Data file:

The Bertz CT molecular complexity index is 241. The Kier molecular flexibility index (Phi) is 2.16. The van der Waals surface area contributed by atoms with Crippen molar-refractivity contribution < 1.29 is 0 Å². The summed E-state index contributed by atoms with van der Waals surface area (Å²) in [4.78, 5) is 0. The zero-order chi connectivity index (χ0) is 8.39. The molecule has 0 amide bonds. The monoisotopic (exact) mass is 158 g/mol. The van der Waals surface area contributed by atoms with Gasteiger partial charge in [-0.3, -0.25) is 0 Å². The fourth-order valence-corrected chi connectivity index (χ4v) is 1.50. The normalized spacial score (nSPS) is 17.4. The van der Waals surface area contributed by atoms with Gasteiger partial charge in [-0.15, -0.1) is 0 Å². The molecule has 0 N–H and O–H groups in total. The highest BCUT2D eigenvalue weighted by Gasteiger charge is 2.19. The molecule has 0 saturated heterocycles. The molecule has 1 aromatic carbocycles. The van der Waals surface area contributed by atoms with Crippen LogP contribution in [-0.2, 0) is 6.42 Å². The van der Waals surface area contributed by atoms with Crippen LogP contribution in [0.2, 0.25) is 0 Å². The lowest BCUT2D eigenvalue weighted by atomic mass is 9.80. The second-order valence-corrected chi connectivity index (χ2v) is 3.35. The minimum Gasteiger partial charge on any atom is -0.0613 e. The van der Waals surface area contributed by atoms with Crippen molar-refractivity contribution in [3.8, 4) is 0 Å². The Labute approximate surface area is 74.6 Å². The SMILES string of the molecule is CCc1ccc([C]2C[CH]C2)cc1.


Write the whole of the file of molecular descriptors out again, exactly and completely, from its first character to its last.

The Bertz CT molecular complexity index is 241. The Kier molecular flexibility index (Phi) is 2.16. The van der Waals surface area contributed by atoms with Crippen molar-refractivity contribution < 1.29 is 0 Å². The summed E-state index contributed by atoms with van der Waals surface area (Å²) in [4.78, 5) is 0. The zero-order chi connectivity index (χ0) is 8.39. The molecule has 0 amide bonds. The monoisotopic (exact) mass is 158 g/mol. The van der Waals surface area contributed by atoms with Gasteiger partial charge in [-0.3, -0.25) is 0 Å². The fourth-order valence-corrected chi connectivity index (χ4v) is 1.50. The normalized spacial score (nSPS) is 17.4. The van der Waals surface area contributed by atoms with Gasteiger partial charge in [-0.15, -0.1) is 0 Å². The molecule has 0 N–H and O–H groups in total. The highest BCUT2D eigenvalue weighted by Gasteiger charge is 2.19. The molecule has 0 saturated heterocycles. The molecule has 1 aromatic carbocycles. The van der Waals surface area contributed by atoms with Crippen LogP contribution in [-0.2, 0) is 6.42 Å². The van der Waals surface area contributed by atoms with Crippen LogP contribution in [0.2, 0.25) is 0 Å². The lowest BCUT2D eigenvalue weighted by atomic mass is 9.80. The second-order valence-corrected chi connectivity index (χ2v) is 3.35. The minimum Gasteiger partial charge on any atom is -0.0613 e. The van der Waals surface area contributed by atoms with Crippen molar-refractivity contribution in [3.8, 4) is 0 Å². The Labute approximate surface area is 74.6 Å². The SMILES string of the molecule is CCc1ccc([C]2C[CH]C2)cc1.